Diners beware! Think you're making healthy choices when eating out? Researchers at Cornell University say that you're probably not.
A new study published in the Journal of Consumer Research found that people often consume more calories when dining out at restaurants they regard as healthy than they do at those considered to have high calorie, high fat fare. For someone who dines out regularly, this could translate into significant weight gain.
Sneaky calories at "healthy" restaurants
Despite a rapid increase in the number of restaurants marketing themselves as healthy over the past five years, the obesity rates in American continue to rise. This led the researchers to theorize that people are consuming more calories than they realize when eating at these "healthy" restaurants. The study findings confirm this theory.
The researchers found that people eating at Subway underestimated the number of calories that they had consumed by hundreds more than those who ate at McDonalds. They also found that those eating at Subway were more likely to choose less healthy sides like chips and regular soda than those eating at McDonalds because they believed that their sandwich had fewer calories.
Even health experts are fooled
It's an easy trap to fall in to, and one that even health professionals like me need to be aware of. In fact, a similar thing happened to me last year! I chose to eat at Baja Fresh thinking that my lunch would be lower in calories than if I went elsewhere. When I got back to the office and looked up the nutrition information online, I was shocked to see how many calories I had just consumed for lunch.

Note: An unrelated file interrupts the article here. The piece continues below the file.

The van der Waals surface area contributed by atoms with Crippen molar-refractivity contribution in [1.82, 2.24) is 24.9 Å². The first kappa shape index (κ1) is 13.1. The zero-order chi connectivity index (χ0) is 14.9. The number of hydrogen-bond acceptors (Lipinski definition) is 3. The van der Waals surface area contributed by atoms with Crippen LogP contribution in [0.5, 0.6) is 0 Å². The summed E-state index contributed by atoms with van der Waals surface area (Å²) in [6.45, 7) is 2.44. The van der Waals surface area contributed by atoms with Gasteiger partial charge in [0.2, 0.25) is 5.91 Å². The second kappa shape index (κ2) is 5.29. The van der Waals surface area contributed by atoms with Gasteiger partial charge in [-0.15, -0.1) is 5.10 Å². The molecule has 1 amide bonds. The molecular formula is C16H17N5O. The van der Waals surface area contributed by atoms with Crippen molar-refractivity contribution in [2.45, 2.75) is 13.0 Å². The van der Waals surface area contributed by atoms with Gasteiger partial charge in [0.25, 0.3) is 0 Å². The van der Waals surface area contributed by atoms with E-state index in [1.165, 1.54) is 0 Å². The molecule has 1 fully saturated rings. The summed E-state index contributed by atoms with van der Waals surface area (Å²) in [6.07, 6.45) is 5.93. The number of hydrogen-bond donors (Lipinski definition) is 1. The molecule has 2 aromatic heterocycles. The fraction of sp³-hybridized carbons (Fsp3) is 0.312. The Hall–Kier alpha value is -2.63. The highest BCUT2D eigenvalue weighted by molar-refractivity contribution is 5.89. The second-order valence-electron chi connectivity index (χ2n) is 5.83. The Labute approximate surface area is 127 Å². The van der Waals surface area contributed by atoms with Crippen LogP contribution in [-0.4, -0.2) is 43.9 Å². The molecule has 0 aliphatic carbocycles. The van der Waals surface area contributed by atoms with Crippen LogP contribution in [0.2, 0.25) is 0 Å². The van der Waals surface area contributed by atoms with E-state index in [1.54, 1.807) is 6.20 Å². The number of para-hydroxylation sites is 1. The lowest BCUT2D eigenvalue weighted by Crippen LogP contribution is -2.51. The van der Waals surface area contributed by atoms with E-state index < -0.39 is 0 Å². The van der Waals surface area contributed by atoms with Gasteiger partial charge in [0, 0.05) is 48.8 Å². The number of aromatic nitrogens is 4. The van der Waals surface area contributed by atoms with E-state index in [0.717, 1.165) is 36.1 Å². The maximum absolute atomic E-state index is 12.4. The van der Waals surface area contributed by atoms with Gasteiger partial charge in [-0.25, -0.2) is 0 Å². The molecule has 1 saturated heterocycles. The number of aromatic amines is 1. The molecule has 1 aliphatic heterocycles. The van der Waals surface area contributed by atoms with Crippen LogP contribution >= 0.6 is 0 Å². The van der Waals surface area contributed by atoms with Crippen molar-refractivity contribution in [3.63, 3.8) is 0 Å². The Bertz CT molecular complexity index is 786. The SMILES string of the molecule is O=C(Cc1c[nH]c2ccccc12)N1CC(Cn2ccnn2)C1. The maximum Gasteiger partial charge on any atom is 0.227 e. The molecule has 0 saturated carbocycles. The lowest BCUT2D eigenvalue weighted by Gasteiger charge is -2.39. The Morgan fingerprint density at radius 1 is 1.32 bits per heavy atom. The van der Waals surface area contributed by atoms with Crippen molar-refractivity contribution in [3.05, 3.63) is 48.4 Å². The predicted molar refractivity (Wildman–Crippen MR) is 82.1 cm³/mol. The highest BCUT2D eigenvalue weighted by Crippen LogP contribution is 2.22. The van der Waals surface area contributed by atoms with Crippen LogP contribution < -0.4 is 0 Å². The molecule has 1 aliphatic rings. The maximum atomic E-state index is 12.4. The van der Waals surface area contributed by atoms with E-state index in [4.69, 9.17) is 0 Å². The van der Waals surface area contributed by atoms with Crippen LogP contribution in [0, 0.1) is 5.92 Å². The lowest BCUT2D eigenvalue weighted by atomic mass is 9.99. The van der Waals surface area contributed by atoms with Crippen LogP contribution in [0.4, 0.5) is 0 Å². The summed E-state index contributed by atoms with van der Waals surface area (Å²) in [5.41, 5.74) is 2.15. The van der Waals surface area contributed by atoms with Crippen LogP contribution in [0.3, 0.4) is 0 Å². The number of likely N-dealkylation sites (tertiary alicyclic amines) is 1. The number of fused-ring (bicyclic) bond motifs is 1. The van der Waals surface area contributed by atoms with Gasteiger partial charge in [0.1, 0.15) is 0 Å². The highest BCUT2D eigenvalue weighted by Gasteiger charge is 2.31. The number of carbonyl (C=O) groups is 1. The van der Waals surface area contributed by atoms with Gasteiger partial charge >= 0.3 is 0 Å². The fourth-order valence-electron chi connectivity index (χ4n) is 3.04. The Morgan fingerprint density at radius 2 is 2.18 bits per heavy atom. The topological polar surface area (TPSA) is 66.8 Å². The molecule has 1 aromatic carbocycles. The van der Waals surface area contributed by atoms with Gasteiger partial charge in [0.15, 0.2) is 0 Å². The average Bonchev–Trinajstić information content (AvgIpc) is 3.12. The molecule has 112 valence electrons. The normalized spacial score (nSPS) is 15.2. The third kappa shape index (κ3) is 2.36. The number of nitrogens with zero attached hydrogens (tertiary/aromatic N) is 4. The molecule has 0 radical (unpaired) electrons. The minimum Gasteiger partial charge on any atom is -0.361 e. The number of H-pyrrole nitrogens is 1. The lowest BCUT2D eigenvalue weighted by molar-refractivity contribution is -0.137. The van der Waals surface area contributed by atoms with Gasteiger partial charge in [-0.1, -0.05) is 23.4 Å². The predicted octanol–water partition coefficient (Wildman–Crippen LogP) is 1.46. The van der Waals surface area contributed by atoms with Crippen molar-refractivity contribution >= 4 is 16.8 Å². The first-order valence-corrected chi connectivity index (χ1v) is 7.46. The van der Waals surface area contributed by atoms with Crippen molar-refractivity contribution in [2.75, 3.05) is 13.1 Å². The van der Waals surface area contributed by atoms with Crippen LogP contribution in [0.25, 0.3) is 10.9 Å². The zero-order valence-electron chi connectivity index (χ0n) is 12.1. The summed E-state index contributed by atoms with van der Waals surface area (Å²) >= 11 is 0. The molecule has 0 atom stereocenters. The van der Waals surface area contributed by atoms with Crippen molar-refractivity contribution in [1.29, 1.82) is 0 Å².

This does not mean that restaurants like Subway, McDonalds and Baja Fresh can't be part of a healthy diet. With a little effort, they can. The key is knowing the calorie content of the foods you are eating and working the meal in to your total calorie intake goals for the entire day.
Tips for staying healthy at every restaurant
Don't be unrealistic when considering the calorie content of the foods you are eating. A 12 ounce can of regular soda has 140 calories, so a small regular soda in a restaurant is going to have at least that many.
The researchers of this study found that people who estimated the calorie content of their meals "piecemeal" instead of estimating the total number of calories for the whole meal were more accurate. This means that people who estimated the calorie content by looking at the sandwich, side and drink individually and then adding them together were closer to the actual calorie content than those who looked at the whole meal and made one estimate.
If you're really confused about dining options, go online. Most chains, like those mentioned above, offer their nutrition information online. This means that you can plan ahead and make informed decisions when dining out. The more information you have ahead of the time, the more likely you are to make the choice that best supports your diet goals.
Published On: September 14, 2007